Richard H. Hardy was born in Glasgow, Scotland, during a week of relentless bombing raids just before the close of World War II. The day he was born an incendiary bomb fell on the church across the street from where he lived, so he is fond of saying that he entered the world with a big adrenaline rush.His family later moved to England and then on to America.After college Richard bounced through a series of temporary jobs as he traveled around the country, wanting nothing more than to write fiction. A job driving a library van allowed him free time to write several short stories and work on a novel.He and his wife moved to New Hampshire, where he took an entry level job at a software company. He was soon promoted to the technical writing department and ended up producing over 500,000 words of online documentation. After a few years he was promoted to the programming department and ended up as the Senior EDI Programmer, creating EDI maps and writing UNIX scripts and troubleshooting on AIX systems throughout the U.S. and Canada.

After he retired, he started writing fiction again. The Infinity Program is his first published novel.

 200 The Infinity Program Summary
Jon Graeme and Harry Sale are unlikely friends. Harry is a world-class programmer, but his abrasive personality alienates co-workers. In contrast, Jon is a handsome and easy-going technical writer, the low man on the IT totem pole.Sharing a love of nature, the men set out together, planning to go their separate ways–Jon on a hike and Harry, fly fishing. Three days later, Jon arrives at the rendezvous point, but his friend is nowhere in sight. When Jon finds Harry unconscious on the floor of a cave, Harry claims to have been lying there the entire time. But he is neither cold nor hungry. What Jon doesn’t know is that Harry fell into an underground cavern, where he came into contact with an alien quantum computer.Back at work, Harry jettisons his regular tasks and concentrates exclusively on inventing new operating language to access the alien system. In the process he crashes his office’s Super Computer and is fired. Jon convinces the company to give Harry a second chance, arguing that the system he has invented will make them millions.Jon has no idea what havoc Harry is about to unleash.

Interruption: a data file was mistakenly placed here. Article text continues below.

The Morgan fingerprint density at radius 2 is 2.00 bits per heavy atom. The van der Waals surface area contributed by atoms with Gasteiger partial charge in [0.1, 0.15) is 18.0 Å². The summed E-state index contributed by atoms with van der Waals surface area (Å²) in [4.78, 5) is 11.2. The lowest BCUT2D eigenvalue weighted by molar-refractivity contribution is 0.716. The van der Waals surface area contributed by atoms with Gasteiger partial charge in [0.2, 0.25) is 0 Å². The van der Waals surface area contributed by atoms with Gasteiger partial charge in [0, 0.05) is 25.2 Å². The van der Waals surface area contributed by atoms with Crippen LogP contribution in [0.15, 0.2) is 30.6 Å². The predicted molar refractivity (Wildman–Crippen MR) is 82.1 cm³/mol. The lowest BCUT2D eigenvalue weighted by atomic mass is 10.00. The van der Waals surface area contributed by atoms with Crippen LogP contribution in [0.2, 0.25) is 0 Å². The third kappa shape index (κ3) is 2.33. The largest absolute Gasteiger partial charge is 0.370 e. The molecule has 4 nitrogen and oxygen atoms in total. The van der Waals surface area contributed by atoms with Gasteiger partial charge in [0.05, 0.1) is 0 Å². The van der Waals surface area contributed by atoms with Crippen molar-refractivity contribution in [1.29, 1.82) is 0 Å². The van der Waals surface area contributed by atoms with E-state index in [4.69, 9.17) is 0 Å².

Formats/Prices: $5.95 ebook, $13.95 paperback
Genre: Science Fiction, Romance
Pages: 250
Release: April 1, 2014
Publisher: Camel Press
ISBN: 9781603819336

 

 

The Infinity Program GoodReads page:

https://www.goodreads.com/book/show/20794011-the-infinity-program

Richard H. Hardy’s Facebook:
https://www.facebook.com/richard.hardy.31924

Richard H. Hardy‘s Twitter:
https://twitter.com/rhfh944

Richard H. Hardy‘s GoodReads:
https://www.goodreads.com/author/show/7844267.Richard_H_Hardy

Richard H. Hardy’s blog:
http://richard-hardy.com/blog/

Richard H. Hardy’s website:
http://richard-hardy.com/

Tribute Books Blog Tours Facebook:
https://www.facebook.com/pages/Tribute-Books-Blog-Tours/242431245775186

The Infinity Program tour site:
http://theinfinityprogram.blogspot.com/

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3 comments on “GUEST POST: How Your Personal History Affects Your Writing by Richard H. Hardy, Author of The Infinity Program

  1. This is so true. We are shaped by our experiences and we al see a different story when we look at the same thing. “What we do see depends mainly on what we look for. … In the same field the farmer will notice the crop, the geologists the fossils, botanists the flowers, artists the colouring, sportmen the cover for the game. Though we may all look at the same things, it does not all follow that we should see them.” – John Lubbock

  2. Ryder, thanks for giving Richard such a warm welcome to your blog. I love how his passion for reading led to writing.

  3. Thanks so much, Ryder, for including my Post on your Blog. And thank you, Maria for your very interesting comment.